Alcohol abuse linked to weight-loss surgery

Howard LeWine, M.D.

Chief Medical Editor, Harvard Health Publishing

For people who are obese, the operation known as gastric bypass surgery has been hailed as something of a miracle. In addition to rapid weight loss, it can reverse diabetes and reduce the risk of heart disease. A new study reveals potential darker side—an increase in alcohol abuse.

In a presentation at yesterday’s annual meeting of the American Society for Metabolic and Bariatric Surgery, researchers reported that almost 11% of nearly 2,000 men and women who underwent gastric bypass surgery (the most common type of obesity surgery) got in trouble with drinking by the second year after surgery. About 7% drank too much before the operation, representing a 50% increase. The results were simultaneously released online by the Journal of the American Medical Association.

This finding shouldn’t steer people who could benefit from gastric bypass surgery away from the procedure. But it should prompt them—and their doctors—to be on the lookout for changes in alcohol use or abuse afterward.

The operation

In a gastric bypass procedure (sometimes called a Roux-en-Y procedure), a surgeon uses staples to create a small pouch in the stomach. This essentially separates the pouch from the rest of the stomach. The pouch is then connected to a loop of the small intestine that is beyond its first section (see the figure below). The smaller stomach pouch makes a person feel full after eating a small amount of food. Bypassing the first section of the intestine also makes it more difficult for the body to absorb calories.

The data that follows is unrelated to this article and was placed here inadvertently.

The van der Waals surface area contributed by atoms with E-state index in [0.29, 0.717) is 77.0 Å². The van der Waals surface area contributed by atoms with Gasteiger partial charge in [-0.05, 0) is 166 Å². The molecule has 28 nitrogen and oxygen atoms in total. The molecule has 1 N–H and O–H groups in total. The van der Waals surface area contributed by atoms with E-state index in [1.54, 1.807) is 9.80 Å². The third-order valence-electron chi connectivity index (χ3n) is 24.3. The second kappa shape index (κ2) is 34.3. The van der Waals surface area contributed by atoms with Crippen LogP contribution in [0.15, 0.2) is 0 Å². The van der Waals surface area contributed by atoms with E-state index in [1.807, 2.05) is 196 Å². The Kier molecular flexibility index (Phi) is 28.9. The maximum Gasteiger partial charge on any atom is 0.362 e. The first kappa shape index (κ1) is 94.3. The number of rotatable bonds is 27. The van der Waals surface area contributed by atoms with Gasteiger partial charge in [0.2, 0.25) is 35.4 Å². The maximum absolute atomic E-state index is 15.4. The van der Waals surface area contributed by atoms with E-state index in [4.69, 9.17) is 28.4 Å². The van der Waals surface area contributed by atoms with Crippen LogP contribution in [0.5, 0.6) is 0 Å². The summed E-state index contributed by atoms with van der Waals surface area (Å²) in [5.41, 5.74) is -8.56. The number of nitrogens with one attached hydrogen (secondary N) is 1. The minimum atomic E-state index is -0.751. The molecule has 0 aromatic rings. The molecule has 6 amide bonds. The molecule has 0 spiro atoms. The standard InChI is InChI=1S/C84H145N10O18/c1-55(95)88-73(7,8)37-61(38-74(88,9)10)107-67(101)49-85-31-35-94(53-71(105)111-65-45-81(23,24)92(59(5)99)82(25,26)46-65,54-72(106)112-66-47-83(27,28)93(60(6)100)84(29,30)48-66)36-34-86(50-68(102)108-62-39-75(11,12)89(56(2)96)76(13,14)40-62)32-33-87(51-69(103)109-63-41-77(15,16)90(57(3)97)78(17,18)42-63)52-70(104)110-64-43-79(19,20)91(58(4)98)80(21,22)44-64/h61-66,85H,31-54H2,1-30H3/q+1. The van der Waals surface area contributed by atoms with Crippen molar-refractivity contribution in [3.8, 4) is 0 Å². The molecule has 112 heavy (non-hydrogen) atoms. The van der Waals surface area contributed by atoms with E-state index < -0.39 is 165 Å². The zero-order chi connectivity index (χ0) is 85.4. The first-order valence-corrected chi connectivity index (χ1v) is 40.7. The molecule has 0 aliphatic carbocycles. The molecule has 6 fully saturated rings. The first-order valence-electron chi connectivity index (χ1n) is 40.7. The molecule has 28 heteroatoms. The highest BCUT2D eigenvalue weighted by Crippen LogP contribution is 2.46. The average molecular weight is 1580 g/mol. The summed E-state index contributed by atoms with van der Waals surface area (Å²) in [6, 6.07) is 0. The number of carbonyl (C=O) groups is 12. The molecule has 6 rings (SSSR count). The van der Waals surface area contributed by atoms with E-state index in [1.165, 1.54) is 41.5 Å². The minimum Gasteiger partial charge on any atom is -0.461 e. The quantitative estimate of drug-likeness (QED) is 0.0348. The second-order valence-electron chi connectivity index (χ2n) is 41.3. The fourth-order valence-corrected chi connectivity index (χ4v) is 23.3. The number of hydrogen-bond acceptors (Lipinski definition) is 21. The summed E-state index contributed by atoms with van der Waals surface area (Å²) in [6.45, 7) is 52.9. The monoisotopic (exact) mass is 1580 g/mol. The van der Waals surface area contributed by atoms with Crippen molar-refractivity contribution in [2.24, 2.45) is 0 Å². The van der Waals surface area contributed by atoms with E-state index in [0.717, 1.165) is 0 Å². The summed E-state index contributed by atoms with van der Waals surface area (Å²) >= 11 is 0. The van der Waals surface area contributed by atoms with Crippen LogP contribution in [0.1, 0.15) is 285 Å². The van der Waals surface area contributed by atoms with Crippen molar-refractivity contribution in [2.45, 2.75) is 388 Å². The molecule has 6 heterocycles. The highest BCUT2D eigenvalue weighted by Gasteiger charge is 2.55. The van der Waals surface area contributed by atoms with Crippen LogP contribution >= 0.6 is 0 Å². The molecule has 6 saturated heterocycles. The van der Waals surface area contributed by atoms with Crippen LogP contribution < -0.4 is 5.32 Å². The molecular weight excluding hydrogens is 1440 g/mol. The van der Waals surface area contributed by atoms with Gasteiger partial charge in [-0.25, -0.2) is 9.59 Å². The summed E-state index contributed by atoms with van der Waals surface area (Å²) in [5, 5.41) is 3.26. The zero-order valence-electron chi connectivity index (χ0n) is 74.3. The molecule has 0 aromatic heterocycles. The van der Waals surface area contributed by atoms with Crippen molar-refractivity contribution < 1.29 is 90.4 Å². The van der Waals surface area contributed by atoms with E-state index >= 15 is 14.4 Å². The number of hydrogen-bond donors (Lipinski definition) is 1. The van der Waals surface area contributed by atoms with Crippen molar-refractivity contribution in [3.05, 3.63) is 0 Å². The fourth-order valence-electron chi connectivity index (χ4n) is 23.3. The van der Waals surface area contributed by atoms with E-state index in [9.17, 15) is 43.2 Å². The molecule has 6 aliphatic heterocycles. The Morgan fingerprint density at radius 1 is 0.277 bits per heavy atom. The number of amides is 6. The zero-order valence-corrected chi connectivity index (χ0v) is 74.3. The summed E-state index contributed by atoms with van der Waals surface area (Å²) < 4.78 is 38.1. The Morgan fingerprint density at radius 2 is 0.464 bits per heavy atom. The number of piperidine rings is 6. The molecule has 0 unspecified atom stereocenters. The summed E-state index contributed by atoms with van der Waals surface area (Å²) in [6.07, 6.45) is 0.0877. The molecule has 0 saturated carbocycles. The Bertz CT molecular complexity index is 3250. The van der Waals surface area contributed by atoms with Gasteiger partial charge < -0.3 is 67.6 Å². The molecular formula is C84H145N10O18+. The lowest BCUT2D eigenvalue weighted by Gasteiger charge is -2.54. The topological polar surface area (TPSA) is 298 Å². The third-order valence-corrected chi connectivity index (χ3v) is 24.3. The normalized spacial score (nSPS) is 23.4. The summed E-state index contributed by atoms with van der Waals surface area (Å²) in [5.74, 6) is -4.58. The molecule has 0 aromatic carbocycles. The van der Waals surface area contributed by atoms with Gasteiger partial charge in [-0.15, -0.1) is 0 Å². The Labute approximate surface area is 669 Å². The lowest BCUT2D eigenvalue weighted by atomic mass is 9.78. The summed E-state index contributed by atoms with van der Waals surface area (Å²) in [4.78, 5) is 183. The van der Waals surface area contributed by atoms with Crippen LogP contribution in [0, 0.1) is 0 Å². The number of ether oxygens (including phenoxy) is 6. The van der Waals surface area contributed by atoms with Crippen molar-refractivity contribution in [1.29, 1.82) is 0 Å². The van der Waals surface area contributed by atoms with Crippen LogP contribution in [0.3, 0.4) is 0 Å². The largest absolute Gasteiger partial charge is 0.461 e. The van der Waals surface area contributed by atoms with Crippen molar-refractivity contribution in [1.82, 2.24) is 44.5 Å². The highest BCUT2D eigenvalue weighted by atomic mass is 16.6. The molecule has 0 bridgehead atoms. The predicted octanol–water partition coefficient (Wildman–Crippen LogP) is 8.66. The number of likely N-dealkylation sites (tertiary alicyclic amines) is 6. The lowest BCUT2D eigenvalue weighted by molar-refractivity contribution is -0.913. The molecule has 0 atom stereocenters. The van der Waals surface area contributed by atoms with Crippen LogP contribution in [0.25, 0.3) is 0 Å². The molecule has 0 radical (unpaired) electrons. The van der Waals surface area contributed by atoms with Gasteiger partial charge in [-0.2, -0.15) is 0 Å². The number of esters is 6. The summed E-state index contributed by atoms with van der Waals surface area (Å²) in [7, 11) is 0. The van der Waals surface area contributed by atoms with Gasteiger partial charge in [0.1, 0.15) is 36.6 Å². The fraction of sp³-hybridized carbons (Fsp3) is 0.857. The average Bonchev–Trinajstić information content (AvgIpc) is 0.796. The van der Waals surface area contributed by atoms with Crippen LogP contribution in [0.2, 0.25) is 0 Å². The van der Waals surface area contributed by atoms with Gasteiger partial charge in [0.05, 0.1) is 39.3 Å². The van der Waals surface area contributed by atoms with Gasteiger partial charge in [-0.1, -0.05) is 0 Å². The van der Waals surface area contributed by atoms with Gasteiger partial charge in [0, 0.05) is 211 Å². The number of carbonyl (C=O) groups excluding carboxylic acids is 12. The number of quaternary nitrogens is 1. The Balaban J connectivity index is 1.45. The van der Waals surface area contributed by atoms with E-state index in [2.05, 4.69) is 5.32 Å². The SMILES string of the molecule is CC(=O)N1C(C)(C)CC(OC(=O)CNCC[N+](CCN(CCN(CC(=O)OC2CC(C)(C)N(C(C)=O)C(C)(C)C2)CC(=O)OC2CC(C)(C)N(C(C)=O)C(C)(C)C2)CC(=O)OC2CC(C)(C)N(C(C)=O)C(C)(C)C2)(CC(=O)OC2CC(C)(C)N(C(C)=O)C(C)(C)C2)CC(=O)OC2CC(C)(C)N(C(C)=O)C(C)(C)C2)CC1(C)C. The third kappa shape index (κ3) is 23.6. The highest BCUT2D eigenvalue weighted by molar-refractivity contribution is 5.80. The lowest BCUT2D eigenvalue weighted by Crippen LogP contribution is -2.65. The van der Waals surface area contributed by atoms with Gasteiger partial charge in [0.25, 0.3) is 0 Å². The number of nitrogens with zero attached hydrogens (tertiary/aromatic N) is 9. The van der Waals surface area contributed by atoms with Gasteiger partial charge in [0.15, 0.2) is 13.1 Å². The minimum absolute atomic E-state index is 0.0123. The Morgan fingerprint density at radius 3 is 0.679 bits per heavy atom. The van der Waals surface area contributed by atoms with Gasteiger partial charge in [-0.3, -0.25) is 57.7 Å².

A less invasive approach is laparoscopic adjustable gastric banding. Working through small holes in the abdomen, a surgeon wraps an adjustable band around the upper stomach. This creates a small pouch with a narrow opening that empties into the rest of the stomach. Like gastric bypass, it makes a person feel full after eating only a small meal or snack. But it does not bypass the stomach.

Alcohol and the stomach

The researchers could not pinpoint why gastric bypass may lead to problems with alcohol. But there are some possible explanations.

The stomach lining contains an enzyme called alcohol dehydrogenase that breaks down alcohol. When alcohol enters only a small stomach pouch, it comes in contact with less alcohol dehydrogenase, and so more of it enters the bloodstream.

This is similar why women are more sensitive to alcohol than men. Women have less alcohol dehydrogenase in their stomach linings than men, so more alcohol makes its way into the bloodstream. That’s why one alcoholic drink for a woman has about twice the effect as one for a man.

Interestingly, women in the study who had gastric bypass did not have a significant increased risk of alcohol use disorder. Men, especially young men, were at highest risk.

Earlier studies linking alcohol problems after gastric bypass surgery had researchers speculating that people were trading their addiction for food for an addiction to alcohol. This study discounts that idea, in large part because people who underwent gastric banding (in whom alcohol came in contact with the full stomach lining) were not more likely to develop alcohol problems.